Technology plays an important role at our office. We use the rendering capability of our software to create illustrations and images of our new designs in a realistic, 3D view. This allows our clients and partners to view the intended design in a way that is easy to understand. The model can be rotated, flipped and colorized as desired to see the various options and get it just right.
The next level of this 3D technology is the 3D visualization of the building’s detailed construction document model. The collaborative design team creates their discipline’s version of the building – architectural, structural and mechanical, etc. in a detailed, to scale, 3D model. We then merge the models together to get a view of the entire building, piece by piece, placed as if it were electronically constructed. From the collective model we can ask our software to look for collisions or clashes of the different components. If, for example, a steel beam has a piece of ductwork that interferes, or a wall conflicts with a steel bar joist, each instance will be shown as an electronic clash. The software identifies the issue and the design team must review and determine what needs to change to resolve the issue.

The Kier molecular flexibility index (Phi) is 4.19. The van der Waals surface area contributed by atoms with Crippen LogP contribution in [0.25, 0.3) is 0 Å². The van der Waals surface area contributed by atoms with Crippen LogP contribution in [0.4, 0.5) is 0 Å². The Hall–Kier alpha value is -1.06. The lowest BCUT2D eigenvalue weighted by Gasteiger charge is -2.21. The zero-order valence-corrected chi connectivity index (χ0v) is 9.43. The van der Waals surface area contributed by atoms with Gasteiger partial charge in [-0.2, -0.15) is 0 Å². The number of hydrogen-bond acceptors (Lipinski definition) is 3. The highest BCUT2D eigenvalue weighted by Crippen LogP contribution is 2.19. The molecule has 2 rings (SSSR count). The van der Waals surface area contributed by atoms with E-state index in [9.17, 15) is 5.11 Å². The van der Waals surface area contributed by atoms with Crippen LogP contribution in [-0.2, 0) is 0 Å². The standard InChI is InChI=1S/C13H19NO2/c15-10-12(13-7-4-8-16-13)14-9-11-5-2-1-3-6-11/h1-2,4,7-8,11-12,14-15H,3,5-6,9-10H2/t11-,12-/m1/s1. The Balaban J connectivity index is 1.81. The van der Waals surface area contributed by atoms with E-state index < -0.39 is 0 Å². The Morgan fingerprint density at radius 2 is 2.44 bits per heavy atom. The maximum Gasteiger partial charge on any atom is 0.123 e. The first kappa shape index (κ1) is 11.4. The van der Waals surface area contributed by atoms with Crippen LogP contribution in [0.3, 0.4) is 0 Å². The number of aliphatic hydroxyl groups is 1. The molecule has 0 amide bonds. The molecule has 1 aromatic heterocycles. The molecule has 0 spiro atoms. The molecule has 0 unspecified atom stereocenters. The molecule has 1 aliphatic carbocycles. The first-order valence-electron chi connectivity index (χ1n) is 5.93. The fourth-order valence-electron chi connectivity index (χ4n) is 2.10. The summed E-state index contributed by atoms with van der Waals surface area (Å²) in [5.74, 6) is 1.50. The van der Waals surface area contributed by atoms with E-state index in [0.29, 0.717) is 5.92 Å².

Obviously, the benefit to 3D clash detection is the ability to view these issues before the physical construction is initiated. The design team can collaborate, move, resize and relocate any items in the 3D model much faster than resolving the clash on the construction site. The better the clash detection, the better we use our constructed 3D model, the more we save our clients time and money and help our construction partners avoid headaches in the field. After all, isn’t that what we all want for a new project?